To understand whether such testimony represents bureaucratic hubris or stonewalling in the instant case, or whether it reflects an institutionalized mind-set, reference to the relevant statutes and departmental regulations is instructive. The statutory/regulatory scheme prescribes a procedure to notify an alleged perpetrator of an indicated determination, together with notification of his or her right to seek review of the determination and the method to do so, including the right to an administrative evidentiary hearing. The witnesses were very aware of this procedure which results in requests for review by alleged perpetrators in forty to fifty percent of the cases.
There are no provisions for notifying the child or anyone on the child's behalf when a report is unfounded and no procedure established to request or conduct a review. Possibly, then, it is because of the statutory scheme, which treats the child as a non-entity, that the concept of reviewing an unfounded report seemed to be a difficult one for respondent's witnesses. Indeed, respondent initially moved to dismiss this petition on the ground that the child had no standing to challenge the determination of the local district denying him protective services.
The Regulations of the Department of Social Services require the local district to notify the SCR upon making an unfounded determination (see, 18 N.Y.C.R.R. 432.9). The SCR then notifies the subject and other persons named in the report, except children under the age of eighteen years, that the report was unfounded. The regulation also provides that the SCR may review any unfounded determinations made by a local district and affirm or not affirm the determination.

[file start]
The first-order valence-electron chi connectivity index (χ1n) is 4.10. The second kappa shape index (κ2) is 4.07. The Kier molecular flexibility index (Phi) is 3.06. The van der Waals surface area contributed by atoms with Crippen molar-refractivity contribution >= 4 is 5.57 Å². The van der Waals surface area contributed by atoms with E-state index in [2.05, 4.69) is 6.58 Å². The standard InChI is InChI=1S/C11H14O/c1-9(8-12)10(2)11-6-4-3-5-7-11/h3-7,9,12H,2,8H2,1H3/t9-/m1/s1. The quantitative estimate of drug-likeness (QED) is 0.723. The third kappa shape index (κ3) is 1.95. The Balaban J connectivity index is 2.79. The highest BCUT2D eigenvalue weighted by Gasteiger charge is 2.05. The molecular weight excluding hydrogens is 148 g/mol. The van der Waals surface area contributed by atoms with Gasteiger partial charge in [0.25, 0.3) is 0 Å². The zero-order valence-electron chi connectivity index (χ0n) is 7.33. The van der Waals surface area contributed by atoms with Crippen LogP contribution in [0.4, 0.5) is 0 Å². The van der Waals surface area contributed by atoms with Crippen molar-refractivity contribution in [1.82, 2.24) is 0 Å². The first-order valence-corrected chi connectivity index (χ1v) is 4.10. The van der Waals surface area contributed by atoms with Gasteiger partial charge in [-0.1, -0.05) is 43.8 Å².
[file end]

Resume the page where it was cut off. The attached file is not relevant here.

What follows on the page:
There is nothing in the statute or regulations that provides for notice of an unfounded determination to a reported child victim who is a minor (the usual case), to anyone on that child's behalf or to the original reporter (unless the reporter is a mandated reporter who requests notification [see, 18 N.Y.C.R.R., Section 432.12] ). Nor is there any provision in the statute or regulations for the child or anyone on the child's behalf to object to or ask for a review of an unfounded determination. This differs quite dramatically from the statutory provisions permitting the subject of the report, i.e., the alleged perpetrator, to challenge an “indicated” determination and seek expungement of the records (see, Social Services § 422; 18 N.Y.C.R.R., Section 432.3[k] and Part 434). Further, there is no internal review or oversight as is discussed hereinbelow. Without any safeguards, the risk of erroneous deprivation of the child's right to protection is obvious.
Can this risk be ameliorated by additional or substitute procedural safeguards? Again the answer is clearly affirmative. In a system where massive numbers of initially accepted child abuse and neglect reports are unfounded by overworked 2 and inadequately trained 3 caseworkers at the local level functioning without any review or oversight, thereby denying protective services to the children involved, the probable value of some procedural safeguards is obvious. If an unfounded determination is found to be erroneous upon review, protective services are likely to be provided.